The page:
James, who hails from Great Britain (you may recognize him from his turn as Kemal Pamuk on Downton Abbey), agrees. "Being in New York—that was the most important thing."
James read controversial cop Bernie Kerik's autobiography and other police novels to prepare for the role and hired an accent coach to master Clark's New York staccato. He also spent time with real New York cops: tagging along on ride-alongs, going to dinner with their friends and families, and hanging around other establishments to learn about police culture. "Drinking in cop bars, having tequilas—that's when you get the real stories, when you start getting s---faced with people," James says.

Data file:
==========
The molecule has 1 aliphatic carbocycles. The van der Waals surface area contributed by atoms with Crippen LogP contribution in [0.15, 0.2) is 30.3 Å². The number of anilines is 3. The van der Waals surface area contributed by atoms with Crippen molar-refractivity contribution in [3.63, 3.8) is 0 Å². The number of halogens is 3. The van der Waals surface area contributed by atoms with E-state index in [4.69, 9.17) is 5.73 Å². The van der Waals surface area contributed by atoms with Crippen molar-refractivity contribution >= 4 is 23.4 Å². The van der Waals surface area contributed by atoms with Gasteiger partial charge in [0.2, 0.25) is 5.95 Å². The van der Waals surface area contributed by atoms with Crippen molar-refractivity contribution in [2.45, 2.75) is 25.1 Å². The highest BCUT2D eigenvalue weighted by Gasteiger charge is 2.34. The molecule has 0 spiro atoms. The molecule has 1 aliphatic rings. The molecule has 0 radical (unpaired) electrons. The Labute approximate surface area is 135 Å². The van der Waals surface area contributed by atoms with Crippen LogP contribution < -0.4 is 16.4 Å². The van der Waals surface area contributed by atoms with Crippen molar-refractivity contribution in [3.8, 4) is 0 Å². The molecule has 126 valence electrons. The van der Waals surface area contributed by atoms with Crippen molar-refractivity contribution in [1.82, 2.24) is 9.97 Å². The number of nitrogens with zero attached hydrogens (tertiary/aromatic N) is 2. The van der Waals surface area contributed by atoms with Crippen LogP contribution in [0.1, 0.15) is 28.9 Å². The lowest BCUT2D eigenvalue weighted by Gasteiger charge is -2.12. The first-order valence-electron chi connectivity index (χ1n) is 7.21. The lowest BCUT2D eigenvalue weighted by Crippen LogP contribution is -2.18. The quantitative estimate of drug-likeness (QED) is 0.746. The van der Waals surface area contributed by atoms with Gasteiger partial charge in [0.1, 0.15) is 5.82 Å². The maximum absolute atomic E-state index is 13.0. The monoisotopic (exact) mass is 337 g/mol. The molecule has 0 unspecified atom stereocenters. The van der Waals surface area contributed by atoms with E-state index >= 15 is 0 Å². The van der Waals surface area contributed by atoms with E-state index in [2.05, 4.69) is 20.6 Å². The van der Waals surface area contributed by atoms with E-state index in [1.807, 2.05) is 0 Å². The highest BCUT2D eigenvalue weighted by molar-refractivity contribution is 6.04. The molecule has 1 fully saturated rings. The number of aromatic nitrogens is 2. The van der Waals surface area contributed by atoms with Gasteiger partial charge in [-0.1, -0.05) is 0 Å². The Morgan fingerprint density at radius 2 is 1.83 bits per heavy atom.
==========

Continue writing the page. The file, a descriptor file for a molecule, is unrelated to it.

"By giving you the book ends to the show"—that Clark will survive to the series's conclusion and will achieve great career success—"it takes away the element of life and death," Wootton says.
"It's not about whether he survives this experience, it's what kind of a human being is he at the end of it, what is the price that he paid, who around him has a target on them, and what's the price of success ultimately."
Golden Boys premieres on CBS with two special previews, on Tuesday, Feb. 26 and Tuesday, March 5 (10:00-11:00 PM, ET/PT, both nights), moving to its regular Friday time period (9:00-10:00 PM, ET/PT) on March 8.
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